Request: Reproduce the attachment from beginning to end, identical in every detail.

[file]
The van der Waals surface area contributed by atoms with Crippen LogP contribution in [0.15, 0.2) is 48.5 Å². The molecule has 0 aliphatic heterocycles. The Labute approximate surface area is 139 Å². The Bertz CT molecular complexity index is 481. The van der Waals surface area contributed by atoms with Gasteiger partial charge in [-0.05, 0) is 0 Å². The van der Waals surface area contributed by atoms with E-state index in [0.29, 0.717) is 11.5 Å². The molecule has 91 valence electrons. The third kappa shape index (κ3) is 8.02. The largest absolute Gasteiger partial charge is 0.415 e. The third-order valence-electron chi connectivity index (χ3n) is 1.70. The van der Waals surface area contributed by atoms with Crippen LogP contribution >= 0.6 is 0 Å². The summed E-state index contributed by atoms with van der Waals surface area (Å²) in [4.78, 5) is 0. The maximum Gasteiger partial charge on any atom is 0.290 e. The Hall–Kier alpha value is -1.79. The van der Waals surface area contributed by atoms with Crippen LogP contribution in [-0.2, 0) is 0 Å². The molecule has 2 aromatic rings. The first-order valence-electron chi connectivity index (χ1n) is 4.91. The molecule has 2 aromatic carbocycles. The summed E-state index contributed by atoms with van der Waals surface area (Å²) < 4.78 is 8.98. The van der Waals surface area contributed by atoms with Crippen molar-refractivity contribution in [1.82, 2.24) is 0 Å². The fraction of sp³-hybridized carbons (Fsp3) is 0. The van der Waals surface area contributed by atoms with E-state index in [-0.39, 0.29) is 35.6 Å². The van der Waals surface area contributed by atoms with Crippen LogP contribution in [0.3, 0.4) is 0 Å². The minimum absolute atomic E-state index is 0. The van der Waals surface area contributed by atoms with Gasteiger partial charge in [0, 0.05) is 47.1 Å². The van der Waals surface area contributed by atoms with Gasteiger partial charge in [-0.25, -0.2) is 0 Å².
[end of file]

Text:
The van der Waals surface area contributed by atoms with Crippen LogP contribution in [0.15, 0.2) is 48.5 Å². The molecule has 0 aliphatic heterocycles. The Labute approximate surface area is 139 Å². The Bertz CT molecular complexity index is 481. The van der Waals surface area contributed by atoms with Gasteiger partial charge in [-0.05, 0) is 0 Å². The van der Waals surface area contributed by atoms with E-state index in [0.29, 0.717) is 11.5 Å². The molecule has 91 valence electrons. The third kappa shape index (κ3) is 8.02. The largest absolute Gasteiger partial charge is 0.415 e. The third-order valence-electron chi connectivity index (χ3n) is 1.70. The van der Waals surface area contributed by atoms with Crippen LogP contribution >= 0.6 is 0 Å². The summed E-state index contributed by atoms with van der Waals surface area (Å²) in [4.78, 5) is 0. The maximum Gasteiger partial charge on any atom is 0.290 e. The Hall–Kier alpha value is -1.79. The van der Waals surface area contributed by atoms with Crippen LogP contribution in [-0.2, 0) is 0 Å². The molecule has 2 aromatic rings. The first-order valence-electron chi connectivity index (χ1n) is 4.91. The molecule has 2 aromatic carbocycles. The summed E-state index contributed by atoms with van der Waals surface area (Å²) < 4.78 is 8.98. The van der Waals surface area contributed by atoms with Crippen molar-refractivity contribution in [1.82, 2.24) is 0 Å². The fraction of sp³-hybridized carbons (Fsp3) is 0. The van der Waals surface area contributed by atoms with E-state index in [-0.39, 0.29) is 35.6 Å². The van der Waals surface area contributed by atoms with Crippen LogP contribution in [0.3, 0.4) is 0 Å². The minimum absolute atomic E-state index is 0. The van der Waals surface area contributed by atoms with Gasteiger partial charge in [0, 0.05) is 47.1 Å². The van der Waals surface area contributed by atoms with Gasteiger partial charge in [-0.25, -0.2) is 0 Å².